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Press freedom organisations celebrated the release of BBC journalist Alan Johnston last week after he spent 114 days held hostage by a criminal gang in Gaza. Also last week, however, Israeli troops in the Palestinian territory shot a cameraman for a Hamas-run television station, resulting in amputation to both legs. And an Israeli court sentenced nuclear whistleblower Mordechai Vanunu, who completed an 18-year sentence in 2004, to another six months in jail for speaking with foreign journalists.

Reporters Without Borders (Reporters sans frontières, RSF) hailed a large international campaign for Johnston' release. Rallies worldwide had called for his freedom, and some 200,000 people signed an online petition, the BBC noted. Johnston was freed in the early hours of 4 July after senior Muslim clerics intervened and negotiations began between Hamas and his kidnappers.

Palestinian media organisations and civil society had campaigned relentlessly for Johnston, ARTICLE 19 said. Palestinian journalists pressured the Palestinian Authority, picketing the Legislative Council with their mouths gagged and holding up banners. The International Federation of Journalists (IFJ) said an "unprecedented" campaign by journalist unions around the world symbolised the fight to free all journalists kidnapped and held hostage.

The Palestinian Center for Development and Media Freedoms (Mada) thanked all those who contributed to the release, and said the kidnappers of Johnston and other foreign journalists must be brought to justice. The Palestinian Centre for Human Rights (PCHR) termed the kidnapping "a serious smear on the image of the Palestinian people."

One day after Johnston's release, Israeli forces in Gaza shot a Palestinian cameraman, resulting in amputation of both his legs. Imad Ghanem, of the Hamas-affiliated satellite channel Al-Aqsa, was filming paramedics aiding wounded people in a central Gaza refugee camp when Israeli tanks began firing, according to Sameer al-Bouji of the Pal-Media news agency, who filmed the incident.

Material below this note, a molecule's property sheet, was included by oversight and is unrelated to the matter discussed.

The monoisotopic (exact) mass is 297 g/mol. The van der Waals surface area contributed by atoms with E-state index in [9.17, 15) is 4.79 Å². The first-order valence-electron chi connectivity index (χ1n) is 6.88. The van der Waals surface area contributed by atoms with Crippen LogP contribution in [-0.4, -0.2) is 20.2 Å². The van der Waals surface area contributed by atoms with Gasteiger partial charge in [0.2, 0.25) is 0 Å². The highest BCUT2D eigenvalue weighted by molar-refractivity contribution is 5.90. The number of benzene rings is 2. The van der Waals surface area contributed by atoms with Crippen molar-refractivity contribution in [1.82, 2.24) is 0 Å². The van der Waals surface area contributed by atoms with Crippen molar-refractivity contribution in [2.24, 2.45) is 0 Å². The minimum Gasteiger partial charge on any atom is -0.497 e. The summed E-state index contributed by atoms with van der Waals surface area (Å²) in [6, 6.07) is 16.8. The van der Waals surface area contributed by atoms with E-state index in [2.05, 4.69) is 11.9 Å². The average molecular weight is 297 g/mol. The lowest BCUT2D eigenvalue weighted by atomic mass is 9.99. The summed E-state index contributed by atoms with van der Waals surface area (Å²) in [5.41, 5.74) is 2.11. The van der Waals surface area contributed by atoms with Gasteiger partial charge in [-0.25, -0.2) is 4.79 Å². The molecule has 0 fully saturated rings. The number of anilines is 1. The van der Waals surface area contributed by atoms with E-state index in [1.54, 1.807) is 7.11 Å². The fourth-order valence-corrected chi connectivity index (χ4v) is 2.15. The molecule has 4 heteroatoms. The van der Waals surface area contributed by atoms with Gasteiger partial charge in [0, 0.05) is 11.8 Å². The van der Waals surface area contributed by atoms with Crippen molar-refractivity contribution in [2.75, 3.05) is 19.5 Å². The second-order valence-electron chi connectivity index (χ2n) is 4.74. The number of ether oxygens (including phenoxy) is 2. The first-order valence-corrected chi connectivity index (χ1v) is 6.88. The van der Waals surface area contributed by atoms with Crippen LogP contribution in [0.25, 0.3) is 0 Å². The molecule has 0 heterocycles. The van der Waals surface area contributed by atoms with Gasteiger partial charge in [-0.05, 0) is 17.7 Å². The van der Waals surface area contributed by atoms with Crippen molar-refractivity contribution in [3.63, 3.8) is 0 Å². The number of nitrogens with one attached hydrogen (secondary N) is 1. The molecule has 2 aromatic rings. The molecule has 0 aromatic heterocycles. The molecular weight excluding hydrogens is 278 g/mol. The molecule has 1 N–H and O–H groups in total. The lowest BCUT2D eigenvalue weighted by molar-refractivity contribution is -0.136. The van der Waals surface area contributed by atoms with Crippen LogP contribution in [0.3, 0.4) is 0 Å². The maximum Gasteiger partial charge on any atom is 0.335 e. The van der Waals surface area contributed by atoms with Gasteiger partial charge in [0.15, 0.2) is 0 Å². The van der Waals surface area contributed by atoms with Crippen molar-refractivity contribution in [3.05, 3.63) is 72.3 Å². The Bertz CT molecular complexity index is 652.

Ghanem, 21, was shot in the leg and fell to the ground, reports the Committee to Protect Journalists (CPJ). Footage broadcast on Al-Jazeera shows the cameraman being shot twice more in the legs as he lay injured, his camera beside him.

Al-Bouji told CPJ that Israeli soldiers fired on him, an AFP photographer, and a Turkish Ihlas News Agency cameraman when they attempted to move Ghanem to safety. Reuters reported that Israeli forces also fired at its camera crew and other journalists covering clashes from a rooftop in central Gaza, but no one was injured.

An Israeli military source quoted by international news sources, including Reuters, said Israel does not recognise cameramen of the Hamas-affiliated channel as journalists. The Israeli army denies deliberately targeting journalists.

The International Federation of Journalists (IFJ) condemned Israeli Defence Force representatives who justified the attack by claiming Ghanem was not a card-carrying reporter, and that his footage would probably be used for Hamas propaganda, not news. "This is a vicious and brutal example of deliberate targeting of a journalist," said IFJ general secretary Aidan White, "This man was carrying a camera, not a gun."

In other news, on 2 July, Amnesty International and the IFJ condemned an Israeli court's decision to jail nuclear whistleblower Mordechai Vanunu for refusing to abide by restrictions on his expression and movement. Released in 2004 after serving a full 18-year term in prison for confirming the existence of Israel's nuclear arsenal to the "Sunday Times" of Britain, Vanunu was prohibited from leaving Israel or speaking to foreign nationals on the grounds that he might still have nuclear secrets.

Vanunu has repeatedly stated that he has no classified information beyond what he was sentenced for revealing, and that the information he had is now more than 20 years old and has long been in the public domain. Vanunu, who in 1986 was abducted in Italy by secret service (Mossad) agents, is out on bail pending appeal against the conviction and six-month sentence.

Visit these links:
- BBC on Johnston:
- Article 19:
- Palestinian Centre for Human Rights:
- IFJ on killing:
- Associated Press (on MSNBC):
- Amnesty International on Vanunu:
- Vanunu's site:
- Letter about Vanunu signed by IFJ president:,,2118857,00.html
(Photo: Alan Johnston after his release. Photo courtesy of AFP/BBC News)

(10 July 2007)

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